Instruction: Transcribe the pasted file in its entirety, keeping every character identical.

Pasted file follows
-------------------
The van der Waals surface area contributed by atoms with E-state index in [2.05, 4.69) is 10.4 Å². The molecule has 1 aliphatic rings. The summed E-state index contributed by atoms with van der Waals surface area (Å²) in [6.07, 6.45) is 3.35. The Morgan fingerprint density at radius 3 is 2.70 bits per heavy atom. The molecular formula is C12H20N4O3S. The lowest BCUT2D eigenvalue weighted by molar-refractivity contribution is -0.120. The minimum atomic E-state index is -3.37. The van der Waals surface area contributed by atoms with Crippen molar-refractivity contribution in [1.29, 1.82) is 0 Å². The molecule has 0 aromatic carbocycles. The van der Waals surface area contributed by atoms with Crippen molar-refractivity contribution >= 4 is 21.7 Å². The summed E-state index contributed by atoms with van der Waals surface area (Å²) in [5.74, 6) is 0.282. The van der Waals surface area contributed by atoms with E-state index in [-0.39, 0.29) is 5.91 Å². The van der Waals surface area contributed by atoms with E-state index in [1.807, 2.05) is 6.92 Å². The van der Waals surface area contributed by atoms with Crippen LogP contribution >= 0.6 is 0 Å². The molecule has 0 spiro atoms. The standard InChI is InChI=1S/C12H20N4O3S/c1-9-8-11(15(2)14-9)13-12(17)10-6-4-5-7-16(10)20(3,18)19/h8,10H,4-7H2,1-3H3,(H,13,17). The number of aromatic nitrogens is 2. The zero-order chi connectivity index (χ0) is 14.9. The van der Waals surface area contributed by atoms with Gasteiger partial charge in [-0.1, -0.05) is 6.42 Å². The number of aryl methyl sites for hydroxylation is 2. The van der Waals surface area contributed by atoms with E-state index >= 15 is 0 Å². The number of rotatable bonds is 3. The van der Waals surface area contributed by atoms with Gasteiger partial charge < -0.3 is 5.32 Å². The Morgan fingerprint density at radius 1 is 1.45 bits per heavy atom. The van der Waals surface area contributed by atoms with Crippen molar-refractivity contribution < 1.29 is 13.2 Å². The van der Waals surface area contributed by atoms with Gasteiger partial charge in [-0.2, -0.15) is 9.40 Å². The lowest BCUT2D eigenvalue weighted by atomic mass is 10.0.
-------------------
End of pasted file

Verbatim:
The van der Waals surface area contributed by atoms with E-state index in [2.05, 4.69) is 10.4 Å². The molecule has 1 aliphatic rings. The summed E-state index contributed by atoms with van der Waals surface area (Å²) in [6.07, 6.45) is 3.35. The Morgan fingerprint density at radius 3 is 2.70 bits per heavy atom. The molecular formula is C12H20N4O3S. The lowest BCUT2D eigenvalue weighted by molar-refractivity contribution is -0.120. The minimum atomic E-state index is -3.37. The van der Waals surface area contributed by atoms with Crippen molar-refractivity contribution in [1.29, 1.82) is 0 Å². The molecule has 0 aromatic carbocycles. The van der Waals surface area contributed by atoms with Crippen molar-refractivity contribution >= 4 is 21.7 Å². The summed E-state index contributed by atoms with van der Waals surface area (Å²) in [5.74, 6) is 0.282. The van der Waals surface area contributed by atoms with E-state index in [-0.39, 0.29) is 5.91 Å². The van der Waals surface area contributed by atoms with E-state index in [1.807, 2.05) is 6.92 Å². The van der Waals surface area contributed by atoms with Crippen LogP contribution >= 0.6 is 0 Å². The molecule has 0 spiro atoms. The standard InChI is InChI=1S/C12H20N4O3S/c1-9-8-11(15(2)14-9)13-12(17)10-6-4-5-7-16(10)20(3,18)19/h8,10H,4-7H2,1-3H3,(H,13,17). The number of aromatic nitrogens is 2. The zero-order chi connectivity index (χ0) is 14.9. The van der Waals surface area contributed by atoms with Gasteiger partial charge in [-0.1, -0.05) is 6.42 Å². The number of aryl methyl sites for hydroxylation is 2. The van der Waals surface area contributed by atoms with E-state index >= 15 is 0 Å². The number of rotatable bonds is 3. The van der Waals surface area contributed by atoms with Gasteiger partial charge < -0.3 is 5.32 Å². The Morgan fingerprint density at radius 1 is 1.45 bits per heavy atom. The van der Waals surface area contributed by atoms with Crippen molar-refractivity contribution < 1.29 is 13.2 Å². The van der Waals surface area contributed by atoms with Gasteiger partial charge in [-0.2, -0.15) is 9.40 Å². The lowest BCUT2D eigenvalue weighted by atomic mass is 10.0.